Passive income. It’s the El Dorado of the financial independence world. Everyone wants it, and everyone thinks they know the best way to find it. Some people swear by rental properties, others invest crowd funded real estate projects. A few even manage to find it by investing in stocks and bonds.
Passive income (as you might expect) isn’t easy to find, especially in the low interest rate world in which we live in today. With 10-year treasury yields under 2%, making a good income passively is a challenge. Some people take big risks to jump-start their path to financial independence — Fast income growth and higher passive income yields usually mean taking much larger investing risks (typically).
Adding risk his NOT a move I’m interested in making to grow our passive income. Today I’m going to discuss our plan to grow passive income in 2020, and how we’re going to do that WITHOUT taking on bigger risks in 2020.
Our Passive Income, A Review
Last year (2019) was a very good year for the Tako family passive income. We earned a total of $58,576 in 2019 — primarily from stock dividends and interest income. The year before (2018) we earned $51,230. That’s a growth rate of 14.4% year over year!
We did this via two methods:
- By investing spare cash into income producing assets (external compounding).
- By allowing our existing investments to retain capital and reinvest it (internal compounding).
Both methods are important components of income growth, but only one of those methods really moved the needle in 2019.
In 2019, my income growth plan included investing $108k of new capital. That was the plan at least. What actually happened was I only invested $17k of new capital in 2019. Really! The rest of our income growth came from internal compounding.
In other words, I failed miserably at adding capital to our portfolio like I planned in 2019. Dividend increases from our existing investments actually managed to help us achieve our goal of passive income growth in 2019.
In other words — Existing investments had large distribution growth last year
A Word About High Yield Investing
Unfortunately most people take one look that big dividend income number and then lump me into the high yield investor category. This is entirely untrue.
I try very hard to avoid the stink of high yield. Our taxable portfolio only yields about 2.4% using 2019’s income numbers. While this is higher than the average yield of the S&P 500, I would hardly classify it as a high-yielding portfolio.
High-yielding investments tend to be fairly high risk, and while they do provide a large amount of income this is usually at the cost of lower total return. Sometimes high-yield investments are value traps that need to be avoided as well.
IMHO, the risk of permanent capital loss tends to be higher for high-yield investors. Which is why I don’t consider high-yield investing a recipe for success. If anything, I believe we should be de-risking our portfolio even further in 2020….
Plans For Growth?
When it comes to growing passive income in 2020, I’m far less optimistic than I was in 2019. The bull market has been roaring for over 10 years now… and that’s a very long time. How long can this continue without a blip?
To quote CNBC, “Tepid productivity suggests the economy is unlikely to achieve the Trump administration’s goal of 3% annual growth.”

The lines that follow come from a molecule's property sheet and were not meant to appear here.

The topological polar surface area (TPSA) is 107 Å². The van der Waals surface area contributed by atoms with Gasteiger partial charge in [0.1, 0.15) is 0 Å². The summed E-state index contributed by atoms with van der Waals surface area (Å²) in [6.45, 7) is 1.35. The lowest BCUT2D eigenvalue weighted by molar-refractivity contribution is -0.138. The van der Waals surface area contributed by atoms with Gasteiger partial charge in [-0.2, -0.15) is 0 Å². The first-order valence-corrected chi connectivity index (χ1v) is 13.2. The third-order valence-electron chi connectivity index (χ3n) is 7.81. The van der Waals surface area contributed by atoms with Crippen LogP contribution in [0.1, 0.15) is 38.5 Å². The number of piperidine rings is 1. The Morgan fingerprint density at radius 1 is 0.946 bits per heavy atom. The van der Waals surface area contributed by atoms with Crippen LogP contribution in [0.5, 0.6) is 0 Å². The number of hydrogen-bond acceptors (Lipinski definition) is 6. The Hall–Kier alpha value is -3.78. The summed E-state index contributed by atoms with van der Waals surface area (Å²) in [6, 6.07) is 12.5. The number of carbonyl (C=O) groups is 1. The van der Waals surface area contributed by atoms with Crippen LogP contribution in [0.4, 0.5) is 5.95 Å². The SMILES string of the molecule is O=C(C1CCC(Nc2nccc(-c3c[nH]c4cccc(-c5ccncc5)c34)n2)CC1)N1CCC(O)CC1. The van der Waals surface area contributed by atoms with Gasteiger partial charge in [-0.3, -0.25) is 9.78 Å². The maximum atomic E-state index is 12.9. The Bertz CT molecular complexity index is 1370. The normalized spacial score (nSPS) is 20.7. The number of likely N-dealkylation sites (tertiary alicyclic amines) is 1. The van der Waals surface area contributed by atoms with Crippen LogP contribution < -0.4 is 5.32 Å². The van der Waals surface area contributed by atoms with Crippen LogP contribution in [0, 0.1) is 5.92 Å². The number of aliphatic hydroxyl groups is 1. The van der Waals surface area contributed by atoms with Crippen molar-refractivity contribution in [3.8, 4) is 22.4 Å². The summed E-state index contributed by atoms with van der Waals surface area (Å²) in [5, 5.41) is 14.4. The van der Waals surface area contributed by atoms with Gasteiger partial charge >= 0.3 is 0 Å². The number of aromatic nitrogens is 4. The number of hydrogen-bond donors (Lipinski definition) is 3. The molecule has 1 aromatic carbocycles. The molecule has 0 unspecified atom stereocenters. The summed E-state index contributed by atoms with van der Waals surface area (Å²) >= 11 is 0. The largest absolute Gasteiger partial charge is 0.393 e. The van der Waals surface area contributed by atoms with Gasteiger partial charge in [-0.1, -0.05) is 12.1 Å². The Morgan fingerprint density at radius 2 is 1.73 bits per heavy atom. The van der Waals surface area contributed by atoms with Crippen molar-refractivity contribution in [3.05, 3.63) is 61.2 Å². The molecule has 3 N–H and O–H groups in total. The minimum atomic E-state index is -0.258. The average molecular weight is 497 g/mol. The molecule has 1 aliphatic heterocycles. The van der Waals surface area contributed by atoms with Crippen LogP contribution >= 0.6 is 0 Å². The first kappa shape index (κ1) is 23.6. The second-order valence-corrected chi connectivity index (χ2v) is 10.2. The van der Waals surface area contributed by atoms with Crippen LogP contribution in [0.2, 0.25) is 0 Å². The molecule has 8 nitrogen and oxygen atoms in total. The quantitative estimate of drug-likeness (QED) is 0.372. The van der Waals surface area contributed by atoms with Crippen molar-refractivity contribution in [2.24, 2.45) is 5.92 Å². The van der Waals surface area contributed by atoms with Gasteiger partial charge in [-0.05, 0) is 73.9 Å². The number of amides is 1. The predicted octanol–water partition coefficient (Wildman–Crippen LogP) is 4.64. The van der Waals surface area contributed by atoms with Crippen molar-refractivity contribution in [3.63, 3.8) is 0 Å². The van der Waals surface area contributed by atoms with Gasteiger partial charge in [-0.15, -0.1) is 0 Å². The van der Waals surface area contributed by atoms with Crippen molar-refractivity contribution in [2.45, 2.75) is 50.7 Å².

Personally I believe these to be very good warning signs for the year to come.
It feels like the exact same thing is going to happen in 2020 that happened in 2019…. I’ll take one look at stocks on my watch list and say, “Gosh that’s really expensive!!” And then I won’t buy any.
My plan is to NOT commit new capital in 2020. When free cash flow yields for the S&P 500 are less than 4%, it seems to me extremely prudent to keep cash on the sidelines… which is exactly why I maintain a big fat cash-pile.
This is not to say that stocks can’t or won’t go higher in 2020 — they totally can! According to Goldman Sachs, last year’s stock returns were primarily fueled by PE expansion, not earnings growth.
This could happen again!
Remember: Stock price increases and PE expansion do not create passive income. Only compounding and earnings growth from economic expansion will create passive income. Just because stocks go up, does not mean passive income goes up!!
At this time, it does not appear that earnings growth will be significant in 2020. This is why my passive income growth plans for 2020 are extremely limited — I’m targeting dividend growth of only 4% in 2020, with no new capital invested… unless some absolutely fabulous investment materializes (unrealistic at this time).
This means a projected dividend income of $61,000 for the Tako family in 2020. My plan is to basically keep up with inflation with only a tiny bit of earnings growth.
While this might not seem like a very aggressive plan after seeing my incredible portfolio grow last year, it does seem prudent and realistic to me. This year, I’m not looking to add a bunch of risk for a couple extra percentage points of investment income.
Given the expensive state of the stock market, and the likelihood of poor economic growth, I’m going to be de-risking in 2020 and targeting only a very small amount of income growth. 4% seems a fair goal given the fact I don’t intend to commit new capital.
A passive income of $61,000 should be sufficient to meet most of our expenses in 2020, provided I don’t buy another new car. Given the state of the economy, I’ll probably put off other large purchases in 2020.
Am I being too conservative and too cautious? What do you think? Let me know in the comments!
[Image Credit: Flickr]